You can expect a bond premium in the range of 5%-10%. Since it is riskier to bond bad credit applicants, the higher price compensates for it. Still, the program is an excellent way to get your West Virginia auto dealer bond and stay in business.
Here at Lance, we foster tight partnerships with multiple A-rated, T-listed surety companies. This allows us to select the best bonding option for you, and offer you a great bond rate, whatever your credit score is.
How do I get my West Virginia auto dealer bond?
To start your bonding process, you can apply online today. You will get your free, no-obligations West Virginia auto dealer bond quote in no time.
For your exact bond cost, go ahead and submit your full application, so that we can assess your profile.
Call us at (877) 514-5146 for any questions you have about your application or the bonding process. Lance Surety Bonds’ experts will be happy to help you.
Check out our How to Get Bonded page for a complete overview of how bonding works.
How do I renew my West Virginia auto dealer bond?
Your West Virginia auto dealer must be active throughout your licensing period. That’s why you need to renew it before June 30th of each year, together with your West Virginia dealer license.
Getting bonded with Lance Surety Bonds comes with some great perks. We will send you a renewal reminder several months before the renewal deadline. If needed we will contact you again via mail, fax, and email. This way, you can be sure that you won’t miss the renewal date. Keeping your bond means that you can run your business in the new licensing period.
Don’t forget that your surety bond cost can change over time. This means that if you work on improving your financials, the next time you renew your bond, you can actually pay less for it.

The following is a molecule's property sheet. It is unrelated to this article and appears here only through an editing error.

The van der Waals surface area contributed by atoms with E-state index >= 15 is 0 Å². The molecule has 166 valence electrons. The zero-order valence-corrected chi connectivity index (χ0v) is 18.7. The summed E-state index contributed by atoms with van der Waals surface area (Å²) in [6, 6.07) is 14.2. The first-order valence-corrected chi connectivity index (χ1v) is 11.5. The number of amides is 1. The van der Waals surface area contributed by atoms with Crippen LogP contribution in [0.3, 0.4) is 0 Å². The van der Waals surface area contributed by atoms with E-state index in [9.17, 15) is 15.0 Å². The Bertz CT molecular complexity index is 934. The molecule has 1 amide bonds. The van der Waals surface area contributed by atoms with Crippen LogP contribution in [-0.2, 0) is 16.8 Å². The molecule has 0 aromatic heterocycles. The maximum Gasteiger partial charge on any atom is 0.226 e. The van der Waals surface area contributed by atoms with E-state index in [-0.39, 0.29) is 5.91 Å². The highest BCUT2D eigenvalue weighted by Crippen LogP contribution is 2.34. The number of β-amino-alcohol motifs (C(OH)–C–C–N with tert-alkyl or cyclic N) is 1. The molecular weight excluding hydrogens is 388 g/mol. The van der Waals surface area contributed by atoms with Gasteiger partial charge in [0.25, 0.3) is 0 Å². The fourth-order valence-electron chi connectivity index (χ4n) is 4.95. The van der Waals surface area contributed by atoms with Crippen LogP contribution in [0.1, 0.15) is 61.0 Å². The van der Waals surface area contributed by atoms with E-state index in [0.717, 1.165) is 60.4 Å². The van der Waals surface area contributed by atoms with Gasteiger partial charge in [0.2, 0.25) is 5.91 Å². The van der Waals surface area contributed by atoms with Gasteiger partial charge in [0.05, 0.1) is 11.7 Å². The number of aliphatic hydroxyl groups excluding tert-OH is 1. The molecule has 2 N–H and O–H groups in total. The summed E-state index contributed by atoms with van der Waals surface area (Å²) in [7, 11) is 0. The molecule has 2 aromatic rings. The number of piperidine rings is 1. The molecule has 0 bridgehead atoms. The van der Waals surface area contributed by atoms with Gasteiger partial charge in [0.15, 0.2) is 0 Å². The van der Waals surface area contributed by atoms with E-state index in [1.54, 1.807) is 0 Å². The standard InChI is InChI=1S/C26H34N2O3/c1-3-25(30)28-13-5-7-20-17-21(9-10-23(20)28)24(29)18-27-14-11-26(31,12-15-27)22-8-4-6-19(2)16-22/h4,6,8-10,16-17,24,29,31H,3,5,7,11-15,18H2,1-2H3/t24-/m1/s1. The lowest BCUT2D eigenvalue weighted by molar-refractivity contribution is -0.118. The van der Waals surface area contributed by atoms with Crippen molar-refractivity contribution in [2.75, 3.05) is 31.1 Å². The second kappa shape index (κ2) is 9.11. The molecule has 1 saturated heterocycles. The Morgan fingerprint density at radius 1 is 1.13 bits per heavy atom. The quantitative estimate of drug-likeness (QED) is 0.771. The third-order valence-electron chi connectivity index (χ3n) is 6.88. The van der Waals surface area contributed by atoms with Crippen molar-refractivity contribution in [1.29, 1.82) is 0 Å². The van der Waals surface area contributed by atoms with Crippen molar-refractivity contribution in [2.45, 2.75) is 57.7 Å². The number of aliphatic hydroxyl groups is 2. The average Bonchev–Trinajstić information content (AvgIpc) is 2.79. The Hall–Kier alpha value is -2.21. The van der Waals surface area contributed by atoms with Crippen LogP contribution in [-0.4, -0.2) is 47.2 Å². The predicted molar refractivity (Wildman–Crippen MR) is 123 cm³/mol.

How do I get my West Virginia auto dealer license?
To obtain your West Virginia car dealer license, you need to meet a range of requirements and provide a set of paperwork, in addition the auto dealer bond.
The West Virginia Department of Motor Vehicles requires you to complete an application form. You need to submit it together with a valid business license, dealer liability insurance, personal property tax receipts, and pictures of dealerships and business signs. The licensing period runs from July 1st to June 20th of each year. The application fee is $250 for most types of licenses.
How are bond claims handled for auto dealer bonds?
It’s important to differentiate between surety bonds and insurance. Unlike the latter, bonds do not protect your business from unforeseen circumstances. They safeguard the interests of the state and of your customers.
West Virginia car dealers who don’t follow applicable rules might get a claim on their bond. The highest penal sum on proven claims in the state is $25,000. If a compensation needs to be repaid to affected parties, the surety pays it at first. However, dealers need to reimburse it soon after. That’s why claims can be a serious threat to your dealership’s success. They can also hamper the bonding process in the future.